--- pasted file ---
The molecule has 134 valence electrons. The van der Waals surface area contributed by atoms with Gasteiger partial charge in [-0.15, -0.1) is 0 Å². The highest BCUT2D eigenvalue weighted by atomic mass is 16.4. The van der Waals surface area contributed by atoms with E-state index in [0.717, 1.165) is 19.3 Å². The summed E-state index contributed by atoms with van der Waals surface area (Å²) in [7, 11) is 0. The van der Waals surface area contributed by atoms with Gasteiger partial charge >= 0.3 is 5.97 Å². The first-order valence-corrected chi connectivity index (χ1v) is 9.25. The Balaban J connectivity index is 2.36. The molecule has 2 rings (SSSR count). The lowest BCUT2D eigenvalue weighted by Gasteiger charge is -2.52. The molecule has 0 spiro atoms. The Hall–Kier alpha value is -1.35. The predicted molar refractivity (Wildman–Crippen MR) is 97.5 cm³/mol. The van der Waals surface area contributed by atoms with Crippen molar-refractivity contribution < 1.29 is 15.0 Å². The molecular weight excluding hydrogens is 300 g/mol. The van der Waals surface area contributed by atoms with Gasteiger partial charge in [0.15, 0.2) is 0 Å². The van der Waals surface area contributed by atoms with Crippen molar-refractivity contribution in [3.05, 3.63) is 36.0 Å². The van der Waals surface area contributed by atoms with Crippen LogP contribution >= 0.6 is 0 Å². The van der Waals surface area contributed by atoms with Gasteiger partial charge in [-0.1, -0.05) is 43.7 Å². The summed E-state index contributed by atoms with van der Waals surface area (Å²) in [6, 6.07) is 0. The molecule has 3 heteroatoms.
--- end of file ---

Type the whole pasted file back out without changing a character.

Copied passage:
The molecule has 134 valence electrons. The van der Waals surface area contributed by atoms with Gasteiger partial charge in [-0.15, -0.1) is 0 Å². The highest BCUT2D eigenvalue weighted by atomic mass is 16.4. The van der Waals surface area contributed by atoms with E-state index in [0.717, 1.165) is 19.3 Å². The summed E-state index contributed by atoms with van der Waals surface area (Å²) in [7, 11) is 0. The van der Waals surface area contributed by atoms with Gasteiger partial charge >= 0.3 is 5.97 Å². The first-order valence-corrected chi connectivity index (χ1v) is 9.25. The Balaban J connectivity index is 2.36. The molecule has 2 rings (SSSR count). The lowest BCUT2D eigenvalue weighted by Gasteiger charge is -2.52. The molecule has 0 spiro atoms. The Hall–Kier alpha value is -1.35. The predicted molar refractivity (Wildman–Crippen MR) is 97.5 cm³/mol. The van der Waals surface area contributed by atoms with Crippen molar-refractivity contribution < 1.29 is 15.0 Å². The molecular weight excluding hydrogens is 300 g/mol. The van der Waals surface area contributed by atoms with Gasteiger partial charge in [0.15, 0.2) is 0 Å². The van der Waals surface area contributed by atoms with Crippen molar-refractivity contribution in [3.05, 3.63) is 36.0 Å². The van der Waals surface area contributed by atoms with Crippen LogP contribution >= 0.6 is 0 Å². The van der Waals surface area contributed by atoms with Gasteiger partial charge in [-0.1, -0.05) is 43.7 Å². The summed E-state index contributed by atoms with van der Waals surface area (Å²) in [6, 6.07) is 0. The molecule has 3 heteroatoms.